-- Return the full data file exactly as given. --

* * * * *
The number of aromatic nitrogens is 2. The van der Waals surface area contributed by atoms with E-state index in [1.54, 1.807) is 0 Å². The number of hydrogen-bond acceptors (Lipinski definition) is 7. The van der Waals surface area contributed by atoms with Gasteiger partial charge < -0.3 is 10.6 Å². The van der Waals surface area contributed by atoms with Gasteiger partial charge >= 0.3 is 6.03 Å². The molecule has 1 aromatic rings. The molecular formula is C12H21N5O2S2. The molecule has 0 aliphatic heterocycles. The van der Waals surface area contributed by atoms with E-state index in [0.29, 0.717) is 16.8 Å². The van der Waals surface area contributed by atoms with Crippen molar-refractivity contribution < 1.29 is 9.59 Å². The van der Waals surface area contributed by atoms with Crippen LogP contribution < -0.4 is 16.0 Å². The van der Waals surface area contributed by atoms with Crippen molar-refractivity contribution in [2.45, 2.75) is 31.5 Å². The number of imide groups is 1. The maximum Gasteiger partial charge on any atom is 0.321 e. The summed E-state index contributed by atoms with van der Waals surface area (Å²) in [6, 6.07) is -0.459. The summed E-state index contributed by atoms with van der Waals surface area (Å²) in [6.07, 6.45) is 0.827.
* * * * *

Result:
The number of aromatic nitrogens is 2. The van der Waals surface area contributed by atoms with E-state index in [1.54, 1.807) is 0 Å². The number of hydrogen-bond acceptors (Lipinski definition) is 7. The van der Waals surface area contributed by atoms with Gasteiger partial charge < -0.3 is 10.6 Å². The van der Waals surface area contributed by atoms with Gasteiger partial charge >= 0.3 is 6.03 Å². The molecule has 1 aromatic rings. The molecular formula is C12H21N5O2S2. The molecule has 0 aliphatic heterocycles. The van der Waals surface area contributed by atoms with E-state index in [0.29, 0.717) is 16.8 Å². The van der Waals surface area contributed by atoms with Crippen molar-refractivity contribution < 1.29 is 9.59 Å². The van der Waals surface area contributed by atoms with Crippen LogP contribution < -0.4 is 16.0 Å². The van der Waals surface area contributed by atoms with Crippen molar-refractivity contribution in [2.45, 2.75) is 31.5 Å². The number of imide groups is 1. The maximum Gasteiger partial charge on any atom is 0.321 e. The summed E-state index contributed by atoms with van der Waals surface area (Å²) in [6, 6.07) is -0.459. The summed E-state index contributed by atoms with van der Waals surface area (Å²) in [6.07, 6.45) is 0.827.